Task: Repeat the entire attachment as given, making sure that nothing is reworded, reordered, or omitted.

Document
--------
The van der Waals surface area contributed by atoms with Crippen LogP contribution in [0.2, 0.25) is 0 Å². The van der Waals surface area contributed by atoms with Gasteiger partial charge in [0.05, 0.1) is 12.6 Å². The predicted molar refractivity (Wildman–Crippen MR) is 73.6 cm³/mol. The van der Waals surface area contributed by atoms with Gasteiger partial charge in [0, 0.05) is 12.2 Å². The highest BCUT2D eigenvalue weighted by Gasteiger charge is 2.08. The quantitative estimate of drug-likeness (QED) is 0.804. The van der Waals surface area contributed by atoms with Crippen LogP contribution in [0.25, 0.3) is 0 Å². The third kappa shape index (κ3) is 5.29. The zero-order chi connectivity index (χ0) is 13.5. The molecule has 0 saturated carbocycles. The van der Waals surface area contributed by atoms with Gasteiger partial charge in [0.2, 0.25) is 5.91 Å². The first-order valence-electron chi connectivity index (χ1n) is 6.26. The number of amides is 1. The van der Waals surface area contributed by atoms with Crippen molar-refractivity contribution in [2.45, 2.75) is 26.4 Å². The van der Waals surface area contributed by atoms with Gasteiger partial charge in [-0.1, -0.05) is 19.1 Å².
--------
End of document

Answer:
The van der Waals surface area contributed by atoms with Crippen LogP contribution in [0.2, 0.25) is 0 Å². The van der Waals surface area contributed by atoms with Gasteiger partial charge in [0.05, 0.1) is 12.6 Å². The predicted molar refractivity (Wildman–Crippen MR) is 73.6 cm³/mol. The van der Waals surface area contributed by atoms with Gasteiger partial charge in [0, 0.05) is 12.2 Å². The highest BCUT2D eigenvalue weighted by Gasteiger charge is 2.08. The quantitative estimate of drug-likeness (QED) is 0.804. The van der Waals surface area contributed by atoms with Crippen LogP contribution in [0.25, 0.3) is 0 Å². The third kappa shape index (κ3) is 5.29. The zero-order chi connectivity index (χ0) is 13.5. The molecule has 0 saturated carbocycles. The van der Waals surface area contributed by atoms with Gasteiger partial charge in [0.2, 0.25) is 5.91 Å². The first-order valence-electron chi connectivity index (χ1n) is 6.26. The number of amides is 1. The van der Waals surface area contributed by atoms with Crippen molar-refractivity contribution in [2.45, 2.75) is 26.4 Å². The van der Waals surface area contributed by atoms with Gasteiger partial charge in [-0.1, -0.05) is 19.1 Å².